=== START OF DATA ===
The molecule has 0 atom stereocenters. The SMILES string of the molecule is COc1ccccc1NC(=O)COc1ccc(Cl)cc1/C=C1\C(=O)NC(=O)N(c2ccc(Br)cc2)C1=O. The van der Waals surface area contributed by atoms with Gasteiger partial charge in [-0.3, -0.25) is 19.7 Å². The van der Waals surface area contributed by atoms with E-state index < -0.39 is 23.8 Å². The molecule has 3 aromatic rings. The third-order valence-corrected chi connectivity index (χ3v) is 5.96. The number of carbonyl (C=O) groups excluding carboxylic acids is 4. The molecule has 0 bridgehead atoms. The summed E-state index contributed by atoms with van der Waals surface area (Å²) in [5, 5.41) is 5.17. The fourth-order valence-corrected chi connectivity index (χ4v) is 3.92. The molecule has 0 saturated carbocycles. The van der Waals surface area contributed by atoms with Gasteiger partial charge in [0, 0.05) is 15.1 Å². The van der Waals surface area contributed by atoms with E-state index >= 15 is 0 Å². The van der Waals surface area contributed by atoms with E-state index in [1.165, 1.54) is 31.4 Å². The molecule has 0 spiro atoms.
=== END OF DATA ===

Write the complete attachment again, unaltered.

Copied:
The molecule has 0 atom stereocenters. The SMILES string of the molecule is COc1ccccc1NC(=O)COc1ccc(Cl)cc1/C=C1\C(=O)NC(=O)N(c2ccc(Br)cc2)C1=O. The van der Waals surface area contributed by atoms with Gasteiger partial charge in [-0.3, -0.25) is 19.7 Å². The van der Waals surface area contributed by atoms with E-state index < -0.39 is 23.8 Å². The molecule has 3 aromatic rings. The third-order valence-corrected chi connectivity index (χ3v) is 5.96. The number of carbonyl (C=O) groups excluding carboxylic acids is 4. The molecule has 0 bridgehead atoms. The summed E-state index contributed by atoms with van der Waals surface area (Å²) in [5, 5.41) is 5.17. The fourth-order valence-corrected chi connectivity index (χ4v) is 3.92. The molecule has 0 saturated carbocycles. The van der Waals surface area contributed by atoms with Gasteiger partial charge in [0, 0.05) is 15.1 Å². The van der Waals surface area contributed by atoms with E-state index >= 15 is 0 Å². The van der Waals surface area contributed by atoms with E-state index in [1.165, 1.54) is 31.4 Å². The molecule has 0 spiro atoms.